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Whales and the Natives

i Oct 31st No Comments by

Written by lineal descendant of Ojai’s Native Chief, the Honorable Vincent Tumamait.

Here are just a few important things that Chumash people did with whales. First of all, Whale, in the Barbareno dialect of the Chumash language is “Pahat”. Whales were not fished for, they would be found onshore.

It was said that long ago, when animals were people, there were three worlds, the upper, middle and lower, each one on top of the other. The three worlds existed simultaneously and parallel to each other. The upper world was held up by an eagle, and the middle world was held up from the lower world by two giant snakes. In the upper world, the sky people would play a gambling game called “peon”. Sun and sky coyote would wager all kinds of things. One would wager human lives and droughts while the other would wager lots of rain and abundance for us. This game was played nightly, and at the end of the year the score was tallied up. When Sun won the game, we suffered no rain, the plants stopped growing and the animals moved to higher ground. The people along the coast ran out of food during these times so they would pray and ask for mercy.

Down below in the bottom of the ocean, the swordfish people, “`elyewun”, lived in a crystal house and would come out of their house to play a game. They would toss a whale back and forth off the end of their very long, harpoon-like bills. From time to time one of the swordfish would miss and the whale would be tossed onshore to the coastland in the middle world. This provided for the people and made them very, very happy so they sang and gave thanks for this wonderful gift.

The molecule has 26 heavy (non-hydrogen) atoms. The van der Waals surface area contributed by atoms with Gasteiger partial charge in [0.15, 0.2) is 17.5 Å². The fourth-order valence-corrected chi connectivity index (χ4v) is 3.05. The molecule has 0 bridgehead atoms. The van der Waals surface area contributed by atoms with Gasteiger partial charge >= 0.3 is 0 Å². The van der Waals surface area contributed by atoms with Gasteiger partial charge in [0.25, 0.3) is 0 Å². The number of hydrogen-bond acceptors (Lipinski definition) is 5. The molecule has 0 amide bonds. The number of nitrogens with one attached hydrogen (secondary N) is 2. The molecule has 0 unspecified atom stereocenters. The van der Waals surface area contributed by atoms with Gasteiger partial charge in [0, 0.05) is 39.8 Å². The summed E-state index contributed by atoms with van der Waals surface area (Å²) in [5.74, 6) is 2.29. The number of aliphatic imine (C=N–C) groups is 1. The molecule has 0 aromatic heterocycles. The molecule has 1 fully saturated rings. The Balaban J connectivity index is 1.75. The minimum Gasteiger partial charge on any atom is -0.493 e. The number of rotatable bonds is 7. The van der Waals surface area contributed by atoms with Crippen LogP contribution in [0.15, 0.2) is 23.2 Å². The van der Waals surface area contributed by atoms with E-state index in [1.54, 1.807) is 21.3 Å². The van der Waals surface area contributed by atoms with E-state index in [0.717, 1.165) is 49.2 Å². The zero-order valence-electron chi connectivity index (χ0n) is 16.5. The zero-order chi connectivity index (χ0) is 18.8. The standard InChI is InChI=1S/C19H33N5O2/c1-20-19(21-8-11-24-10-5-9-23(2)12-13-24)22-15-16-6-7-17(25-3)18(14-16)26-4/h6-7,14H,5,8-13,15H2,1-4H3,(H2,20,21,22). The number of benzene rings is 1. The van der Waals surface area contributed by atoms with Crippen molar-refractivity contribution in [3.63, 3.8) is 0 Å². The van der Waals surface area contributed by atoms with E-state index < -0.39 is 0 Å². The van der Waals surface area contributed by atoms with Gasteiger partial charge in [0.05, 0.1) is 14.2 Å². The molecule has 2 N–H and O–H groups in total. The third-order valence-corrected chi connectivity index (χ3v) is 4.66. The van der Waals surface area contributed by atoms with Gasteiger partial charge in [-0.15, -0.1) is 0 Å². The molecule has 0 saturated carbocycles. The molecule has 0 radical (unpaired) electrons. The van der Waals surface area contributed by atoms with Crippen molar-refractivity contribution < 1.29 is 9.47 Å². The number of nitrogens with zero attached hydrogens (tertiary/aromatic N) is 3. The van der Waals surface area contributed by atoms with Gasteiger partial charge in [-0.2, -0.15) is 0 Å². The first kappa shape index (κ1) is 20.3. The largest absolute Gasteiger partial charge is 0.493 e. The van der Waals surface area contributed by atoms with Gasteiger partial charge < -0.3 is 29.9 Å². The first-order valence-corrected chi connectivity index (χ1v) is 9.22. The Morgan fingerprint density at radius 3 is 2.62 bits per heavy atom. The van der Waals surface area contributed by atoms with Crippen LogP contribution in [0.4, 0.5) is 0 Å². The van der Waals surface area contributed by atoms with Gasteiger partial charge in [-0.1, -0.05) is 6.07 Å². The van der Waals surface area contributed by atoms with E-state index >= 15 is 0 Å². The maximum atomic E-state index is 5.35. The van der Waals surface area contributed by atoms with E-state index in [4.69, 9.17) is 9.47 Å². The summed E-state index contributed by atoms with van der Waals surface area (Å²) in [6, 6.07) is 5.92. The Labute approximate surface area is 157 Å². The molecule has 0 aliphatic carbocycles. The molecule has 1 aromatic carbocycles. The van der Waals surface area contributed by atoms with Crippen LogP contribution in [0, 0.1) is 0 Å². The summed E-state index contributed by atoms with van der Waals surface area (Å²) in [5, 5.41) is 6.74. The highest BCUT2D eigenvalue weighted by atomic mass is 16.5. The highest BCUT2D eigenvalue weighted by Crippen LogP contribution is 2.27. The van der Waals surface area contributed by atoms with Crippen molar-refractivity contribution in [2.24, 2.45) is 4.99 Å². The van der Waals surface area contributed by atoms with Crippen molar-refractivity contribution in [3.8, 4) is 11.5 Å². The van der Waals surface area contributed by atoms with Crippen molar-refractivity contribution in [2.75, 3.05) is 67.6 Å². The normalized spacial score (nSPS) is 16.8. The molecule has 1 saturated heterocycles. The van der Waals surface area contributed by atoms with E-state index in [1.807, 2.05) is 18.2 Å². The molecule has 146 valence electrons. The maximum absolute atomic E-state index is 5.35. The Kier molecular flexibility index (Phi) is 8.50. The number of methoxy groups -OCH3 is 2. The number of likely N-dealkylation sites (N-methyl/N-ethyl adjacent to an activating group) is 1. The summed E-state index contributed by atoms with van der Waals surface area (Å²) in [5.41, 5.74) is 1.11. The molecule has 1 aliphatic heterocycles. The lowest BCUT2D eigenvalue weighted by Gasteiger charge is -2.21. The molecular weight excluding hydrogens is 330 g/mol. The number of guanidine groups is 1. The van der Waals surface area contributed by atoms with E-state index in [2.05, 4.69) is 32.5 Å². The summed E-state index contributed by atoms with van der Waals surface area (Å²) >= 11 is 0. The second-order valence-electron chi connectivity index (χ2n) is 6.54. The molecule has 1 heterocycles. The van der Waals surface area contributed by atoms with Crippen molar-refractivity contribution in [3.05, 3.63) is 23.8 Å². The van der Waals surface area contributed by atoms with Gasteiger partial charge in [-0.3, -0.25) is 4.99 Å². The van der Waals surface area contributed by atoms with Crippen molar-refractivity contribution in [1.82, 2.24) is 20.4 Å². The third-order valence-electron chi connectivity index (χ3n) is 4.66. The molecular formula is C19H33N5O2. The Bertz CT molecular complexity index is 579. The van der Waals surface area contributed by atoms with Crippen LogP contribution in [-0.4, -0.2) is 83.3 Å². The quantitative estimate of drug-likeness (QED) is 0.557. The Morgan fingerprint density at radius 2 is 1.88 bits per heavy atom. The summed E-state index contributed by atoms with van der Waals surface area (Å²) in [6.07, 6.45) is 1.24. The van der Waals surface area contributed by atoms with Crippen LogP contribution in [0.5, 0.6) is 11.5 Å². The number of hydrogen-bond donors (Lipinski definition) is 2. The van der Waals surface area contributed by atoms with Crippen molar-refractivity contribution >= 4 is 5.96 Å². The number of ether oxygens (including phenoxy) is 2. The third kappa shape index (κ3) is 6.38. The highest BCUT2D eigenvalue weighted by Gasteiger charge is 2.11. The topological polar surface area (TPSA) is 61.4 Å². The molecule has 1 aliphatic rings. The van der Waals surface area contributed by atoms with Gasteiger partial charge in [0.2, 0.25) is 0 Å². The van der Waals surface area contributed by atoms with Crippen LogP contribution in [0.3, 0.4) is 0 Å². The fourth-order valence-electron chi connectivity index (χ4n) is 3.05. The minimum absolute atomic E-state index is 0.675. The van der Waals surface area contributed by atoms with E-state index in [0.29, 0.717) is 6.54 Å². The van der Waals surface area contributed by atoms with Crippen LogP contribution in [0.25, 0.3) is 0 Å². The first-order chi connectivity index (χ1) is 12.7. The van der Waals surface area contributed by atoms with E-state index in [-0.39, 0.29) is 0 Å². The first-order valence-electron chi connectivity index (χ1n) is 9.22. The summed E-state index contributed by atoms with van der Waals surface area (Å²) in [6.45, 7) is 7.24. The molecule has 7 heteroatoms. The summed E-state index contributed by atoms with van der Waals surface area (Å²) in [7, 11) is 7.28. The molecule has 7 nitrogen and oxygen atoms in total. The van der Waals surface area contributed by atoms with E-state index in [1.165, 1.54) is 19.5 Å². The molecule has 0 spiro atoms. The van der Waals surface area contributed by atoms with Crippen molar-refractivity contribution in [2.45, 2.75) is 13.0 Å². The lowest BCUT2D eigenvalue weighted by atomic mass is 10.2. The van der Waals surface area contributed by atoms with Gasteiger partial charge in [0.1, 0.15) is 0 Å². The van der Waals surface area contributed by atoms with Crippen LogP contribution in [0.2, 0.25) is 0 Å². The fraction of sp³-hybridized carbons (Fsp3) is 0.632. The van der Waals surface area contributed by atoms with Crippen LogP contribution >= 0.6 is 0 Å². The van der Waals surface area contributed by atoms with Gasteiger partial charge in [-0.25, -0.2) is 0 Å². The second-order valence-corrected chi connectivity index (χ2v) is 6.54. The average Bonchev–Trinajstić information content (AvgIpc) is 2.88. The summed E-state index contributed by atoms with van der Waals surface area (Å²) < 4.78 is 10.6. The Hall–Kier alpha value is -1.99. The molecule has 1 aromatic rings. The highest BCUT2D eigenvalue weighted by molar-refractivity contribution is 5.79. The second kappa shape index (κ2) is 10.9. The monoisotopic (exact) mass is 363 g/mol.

Besides the meat that the whale provided for the people, they also used the fat to make oil and the skeleton to make structures. The rib bones were used for the beams in the making of the “Ap”, a semi-circular house. When long, straight poles were hard to find, ribs from a whale made sturdy braces and the jawbones of the very large whales were used for doorways.

The backbones made fine stools. During celebrations these stools were painted up and reserved for the most important guest. In the “tomal”, our planked canoe, the princess had her special whalebone stool. It was inlaid with one piece of abalone in the center and additional pieces circling around it. Then on the very edge of the whalebone, moon-shaped pieces of abalone were placed side by side all the way around the rim.

Whalebones were also used in burial ceremonies. The Chumash had a caste system and the very elite were buried in special ways. One particular burial was that of a woman who had the hip bone of a whale laid over her body. The grave was shallow, only a few feet deep, and when she was exhumed and the whale bone removed, underneath lie a layer of shell bead money covering her body.

It was important for Chumash people to have their “`atishwin”, spirit helper or dream helper. Soapstone was used to carve these helpers. Whale effigies have been found as well as soapstone carved ceremonial smoking pipes in the shapes of whales. During the “Hutash” ceremony in September, a whale vertebra is painted (Hutash means Mother Earth). In the middle of the whale vertebra is a purple sun disc made from prickly pear cactus juice mixed with pine pitch. Twelve rose-colored rays extend out from the purple sun, each ray representing the months of the year. The rays were split at the end and this was called, “tspy’ey kakunupmawa”, which means, “Flower of the Sun”. The whalebone was then placed in the middle of a room along with other offerings. People would gather around it singing songs and place more offerings in a basket. A boy would then place the whalebone on a stick, raise it high, and process around so that all the people could see it.


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